Dear Grammar Exchange members: I am delighted to tell you about a wonderful new website. It's at www.AzarGrammar.com It has been created by Betty Azar, the person who, along with Pearson Education, created this very site we are on now, the Grammar Exchange. Betty's introduction appears in the attachment at the bottom of this page. Be sure to read it! Do take a look around the new site. You'll find useful ideas for classroom teaching, as well as lots of downloadable materials for your...Read More...
Thanks, Jerry! RichardRead More...

run someone down

Dear experts, Do phrases BE RUN DOWN as used below refer to different grammatical categories: He was run down by a vehicle operated by another member of the staff. She was very run down (i.e. exhausted and weak). Thank you, YuriRead More...
Yes, Yuri, they belong to different grammatical categories. In your first sentence, run down is a phrasal or two-word verb, here in the passive voice. In your second sentence, run down is an adjective. (By the way, in BrE they usually hyphenate it as an adjective: run-down .) RichardRead More...

what are they called?

I tried to find what are call the people who fixe cars that are bent or dented but I couldn't. I'm not asking about the people who paint cars. Just the name of the people who do the "panel beating" only.Read More...
The place is called a (automotive) body shop. In terms of job titles, perhaps (automotive) body repairman.Read More...

singular/plural

Is this sentence correct: 1-The points we put special emphasis on are not strength , but health and endurance . (I would change the order and say 'are health and endurance and not strength'; but I wanted to see if one could consider 1 correct).Read More...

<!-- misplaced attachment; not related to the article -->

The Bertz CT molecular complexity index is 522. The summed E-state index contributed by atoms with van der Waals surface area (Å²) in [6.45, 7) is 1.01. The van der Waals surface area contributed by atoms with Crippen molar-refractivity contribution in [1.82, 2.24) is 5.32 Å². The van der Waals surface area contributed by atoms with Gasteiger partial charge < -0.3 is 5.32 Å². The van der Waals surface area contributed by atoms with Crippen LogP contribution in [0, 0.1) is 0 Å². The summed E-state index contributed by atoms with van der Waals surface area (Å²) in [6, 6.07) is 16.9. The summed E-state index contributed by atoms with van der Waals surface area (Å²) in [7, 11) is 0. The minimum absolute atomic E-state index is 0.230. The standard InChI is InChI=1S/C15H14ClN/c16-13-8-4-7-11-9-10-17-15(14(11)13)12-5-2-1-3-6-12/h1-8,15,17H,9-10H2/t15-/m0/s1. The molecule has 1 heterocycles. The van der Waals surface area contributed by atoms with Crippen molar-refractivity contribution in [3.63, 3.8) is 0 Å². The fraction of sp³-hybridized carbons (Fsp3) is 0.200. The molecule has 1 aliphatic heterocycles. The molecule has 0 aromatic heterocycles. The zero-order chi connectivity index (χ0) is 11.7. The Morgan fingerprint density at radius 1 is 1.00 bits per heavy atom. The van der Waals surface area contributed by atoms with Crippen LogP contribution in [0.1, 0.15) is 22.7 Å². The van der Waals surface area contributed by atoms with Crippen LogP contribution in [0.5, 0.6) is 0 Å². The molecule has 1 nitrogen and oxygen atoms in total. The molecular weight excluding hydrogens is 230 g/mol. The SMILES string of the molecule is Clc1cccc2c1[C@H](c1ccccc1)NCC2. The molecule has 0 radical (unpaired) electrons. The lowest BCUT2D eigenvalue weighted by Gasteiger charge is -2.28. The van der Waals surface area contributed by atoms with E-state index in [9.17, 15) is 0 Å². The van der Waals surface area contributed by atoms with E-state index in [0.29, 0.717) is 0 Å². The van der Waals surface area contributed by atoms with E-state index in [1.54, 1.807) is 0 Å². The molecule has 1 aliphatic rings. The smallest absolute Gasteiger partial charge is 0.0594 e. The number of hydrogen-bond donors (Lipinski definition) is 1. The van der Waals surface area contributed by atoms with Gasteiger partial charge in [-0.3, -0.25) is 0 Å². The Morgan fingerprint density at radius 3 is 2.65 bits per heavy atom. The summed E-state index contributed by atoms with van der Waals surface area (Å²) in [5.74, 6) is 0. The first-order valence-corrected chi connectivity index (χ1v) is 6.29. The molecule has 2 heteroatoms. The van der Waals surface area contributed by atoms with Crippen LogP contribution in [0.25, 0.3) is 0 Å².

The final part of a sentence tends to receive any emphasis a writer or speaker is looking for, Navi. There's absolutely nothing wrong, therefore, with the sentence you've cited. If you want, you certainly can change around the order of the words presented, but that may very well change what part is emphasized: The points we put special emphasis on are health and endurance, but not strength. Notice that I still retained but . And doesn't work in this context. RichardRead More...

She introduced a range of dazzling, ladies' timepieces.

Hi, I don't think there should a comma in this situation - dazzling, ladies watch. Sentence: She introduced a range of dazzling, ladies' timepieces. Reason: ladies and dazzling watch -- does it work? I don't think so. What do you think? I would be very grateful for your input. Cheers, SusanRead More...
There should not be a comma there, Susan. The reason is that we're not dealing with two coordinate adjectives; we're dealing with one adjective and the possessive form of a noun. Notice the difference: dazzling, gaudy jewelry dazzling ladies' jewelry RichardRead More...